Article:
The term “intelligence” is often used to assess a person’s mental abilities.
Intelligence is a set of mental abilities of a person, aimed at cognition, comprehension and resolution of emerging tasks.
Scientists distinguish three categories of mental abilities:
- technical – the ability to use various tools and mechanisms;
- public – the ability to interact with other people;
- the ability to apply various symbols and scientific concepts.
Sometimes they also highlight the ability to create.
Intelligence is usually assessed using tests to determine the IQ (from the English intelligence quotient). The average IQ value is approximately equal to 100. 25% of people have an IQ value of less than 90 and the same number – above 110. If the coefficient is 130-140, then the person has a high level of ability. There are few such people – about 2%.
Learning and memory
Gaining individual experience is called learning. Learning happens through memory.
Memory is a complex psychophysiological process associated with the acquisition of individual life experience by a person.
Memory is the ability of the brain to store information and reproduce it at intervals.
Memory allows you to retrieve and use previously stored information and use it to solve emerging problems.
The temporal lobes of the brain, the reticular formation of the brain stem, and the hypothalamus are involved in the formation of memory.
Depending on the time of saving information, memory is distinguished:
- short-term – information is stored for a few seconds, which allows you to remember a small amount of information;
- long-term – the information received can be stored throughout life.
Short-term memory is influenced by external stimuli. If, at the moment of memorization, you distract a person and switch his attention to something else, then all information from short-term memory will be completely lost. All information that is in the short-term memory for more than 30 seconds is stored in the long-term memory. Memorization is facilitated by strong emotions that accompany this or that event.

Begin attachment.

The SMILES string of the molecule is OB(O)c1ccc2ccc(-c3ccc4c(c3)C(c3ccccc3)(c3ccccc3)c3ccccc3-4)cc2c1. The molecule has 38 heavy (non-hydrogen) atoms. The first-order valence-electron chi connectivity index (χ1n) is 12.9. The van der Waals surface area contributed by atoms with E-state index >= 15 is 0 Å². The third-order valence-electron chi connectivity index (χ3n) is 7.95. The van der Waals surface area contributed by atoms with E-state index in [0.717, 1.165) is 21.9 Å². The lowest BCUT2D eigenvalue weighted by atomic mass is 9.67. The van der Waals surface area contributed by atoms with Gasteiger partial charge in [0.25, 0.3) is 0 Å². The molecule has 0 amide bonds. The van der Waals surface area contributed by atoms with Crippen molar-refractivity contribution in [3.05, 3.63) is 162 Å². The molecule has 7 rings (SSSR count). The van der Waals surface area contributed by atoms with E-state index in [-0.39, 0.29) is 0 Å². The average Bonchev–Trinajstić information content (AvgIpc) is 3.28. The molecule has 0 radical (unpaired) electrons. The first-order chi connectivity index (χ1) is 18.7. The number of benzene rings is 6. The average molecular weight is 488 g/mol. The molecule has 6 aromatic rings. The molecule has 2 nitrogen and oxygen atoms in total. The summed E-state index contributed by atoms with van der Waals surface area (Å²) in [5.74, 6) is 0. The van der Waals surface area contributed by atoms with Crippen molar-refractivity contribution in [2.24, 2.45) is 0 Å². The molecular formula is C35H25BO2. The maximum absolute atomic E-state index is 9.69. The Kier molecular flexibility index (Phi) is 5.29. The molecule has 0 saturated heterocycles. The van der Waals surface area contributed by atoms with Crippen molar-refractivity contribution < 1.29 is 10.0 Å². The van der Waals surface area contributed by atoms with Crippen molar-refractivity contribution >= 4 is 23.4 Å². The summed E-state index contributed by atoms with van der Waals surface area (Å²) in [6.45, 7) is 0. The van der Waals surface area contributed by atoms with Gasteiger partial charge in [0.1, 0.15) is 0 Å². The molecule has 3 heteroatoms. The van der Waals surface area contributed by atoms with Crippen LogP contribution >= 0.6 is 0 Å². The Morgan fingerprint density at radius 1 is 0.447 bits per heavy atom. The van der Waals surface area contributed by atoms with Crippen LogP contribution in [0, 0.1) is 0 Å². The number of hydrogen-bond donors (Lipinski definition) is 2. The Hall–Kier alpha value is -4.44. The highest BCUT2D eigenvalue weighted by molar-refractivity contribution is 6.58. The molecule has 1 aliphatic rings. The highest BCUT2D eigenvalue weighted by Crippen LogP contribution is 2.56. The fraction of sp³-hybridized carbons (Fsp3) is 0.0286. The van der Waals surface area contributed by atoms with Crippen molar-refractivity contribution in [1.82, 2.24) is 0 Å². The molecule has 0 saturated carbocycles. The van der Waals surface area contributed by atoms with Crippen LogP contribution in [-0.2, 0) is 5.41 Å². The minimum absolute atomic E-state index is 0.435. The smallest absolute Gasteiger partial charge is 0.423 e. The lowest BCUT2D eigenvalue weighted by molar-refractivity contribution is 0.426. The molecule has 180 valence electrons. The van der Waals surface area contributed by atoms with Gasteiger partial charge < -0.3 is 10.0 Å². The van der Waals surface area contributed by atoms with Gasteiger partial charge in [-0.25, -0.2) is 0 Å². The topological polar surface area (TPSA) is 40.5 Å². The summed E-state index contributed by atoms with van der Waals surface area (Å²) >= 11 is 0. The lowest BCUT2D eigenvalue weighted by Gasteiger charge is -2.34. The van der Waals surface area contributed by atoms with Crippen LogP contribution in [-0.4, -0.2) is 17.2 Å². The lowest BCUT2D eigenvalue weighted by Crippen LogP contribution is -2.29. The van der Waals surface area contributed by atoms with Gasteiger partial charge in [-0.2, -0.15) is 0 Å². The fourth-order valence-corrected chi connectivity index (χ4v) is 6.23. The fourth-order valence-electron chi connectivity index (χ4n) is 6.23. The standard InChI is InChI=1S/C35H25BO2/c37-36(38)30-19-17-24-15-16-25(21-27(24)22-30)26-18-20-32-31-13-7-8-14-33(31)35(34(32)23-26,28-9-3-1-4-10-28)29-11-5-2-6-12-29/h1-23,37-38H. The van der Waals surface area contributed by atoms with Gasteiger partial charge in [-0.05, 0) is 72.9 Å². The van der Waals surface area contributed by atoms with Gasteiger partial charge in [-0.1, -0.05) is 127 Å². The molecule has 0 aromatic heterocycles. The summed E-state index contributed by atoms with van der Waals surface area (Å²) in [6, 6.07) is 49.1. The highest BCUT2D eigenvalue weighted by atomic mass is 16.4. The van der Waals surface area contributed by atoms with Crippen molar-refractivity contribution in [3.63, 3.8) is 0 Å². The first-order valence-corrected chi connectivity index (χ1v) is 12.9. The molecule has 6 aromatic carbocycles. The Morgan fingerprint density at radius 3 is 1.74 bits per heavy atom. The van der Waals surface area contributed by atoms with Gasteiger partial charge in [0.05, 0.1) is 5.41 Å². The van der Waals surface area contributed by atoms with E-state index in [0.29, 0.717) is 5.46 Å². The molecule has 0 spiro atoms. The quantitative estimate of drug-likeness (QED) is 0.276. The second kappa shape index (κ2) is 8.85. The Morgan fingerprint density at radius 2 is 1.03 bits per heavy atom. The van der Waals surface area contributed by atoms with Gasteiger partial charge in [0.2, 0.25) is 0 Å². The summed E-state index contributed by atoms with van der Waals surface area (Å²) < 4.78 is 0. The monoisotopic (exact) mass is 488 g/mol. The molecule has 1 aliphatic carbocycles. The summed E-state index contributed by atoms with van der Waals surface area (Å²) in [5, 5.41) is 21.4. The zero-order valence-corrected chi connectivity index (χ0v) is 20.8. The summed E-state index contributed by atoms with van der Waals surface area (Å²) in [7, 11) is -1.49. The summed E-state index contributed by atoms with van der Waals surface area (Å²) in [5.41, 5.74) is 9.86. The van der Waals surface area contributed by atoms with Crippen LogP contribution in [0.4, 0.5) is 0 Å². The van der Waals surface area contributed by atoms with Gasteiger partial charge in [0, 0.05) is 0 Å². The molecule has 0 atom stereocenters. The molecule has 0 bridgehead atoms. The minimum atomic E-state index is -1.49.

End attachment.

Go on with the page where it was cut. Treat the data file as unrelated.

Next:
Types of memory
According to the predominance of any analyzer in the processes of memorization, the following types of memory are distinguished:
Example: motor memory is associated with memorizing certain movements; on its basis, various motor skills and abilities are formed, which are necessary in work, sports, writing, and speech. So, having mastered swimming or cycling in childhood, a person can do this at any age.
Feelings, images and emotions that he experiences are also stored in the memory of a person.
Figurative memory is a repository of sounds, smells, visual representations. Figurative memory helps to reproduce people’s faces, pictures of nature, surroundings, smells, sounds of the environment, musical melodies. Figurative memory is important for people involved in creative work: actors, musicians, writers, artists.
Emotional memory is the memorization of experienced emotions and feelings. Through emotional memory, empathy is possible for the other person.
Example: if a person is bitten by a dog, then he feels pain and fear. At this moment, hormones are released in his brain and in the endocrine glands that trigger a reaction to a stressful situation. Many years later, at the sight of a dog, a person will again remember and experience the same state, since the same substances will again enter the blood as with a real bite.
Memorization, preservation and reproduction of read, heard or spoken words is verbal memory.
Different types of memory complement each other. For quick memorization, it is important to include several memorization methods at once. Usually the same information is memorized using two or more types of memory.
Memory can be involuntary (memorization goes without effort, as if by itself; this is how one remembers something that made a strong impression or is of great importance to a person).
If a person consciously tries to memorize the material, making volitional efforts, using special techniques, they speak of voluntary memory.
In preschool age, involuntary memorization prevails in children. Voluntary memorization is actively formed during school years. Memory reaches its greatest development by the age of 25, remaining up to 50 years. Then the ability to memorize and remember gradually wanes. Professional memory is retained even in old age.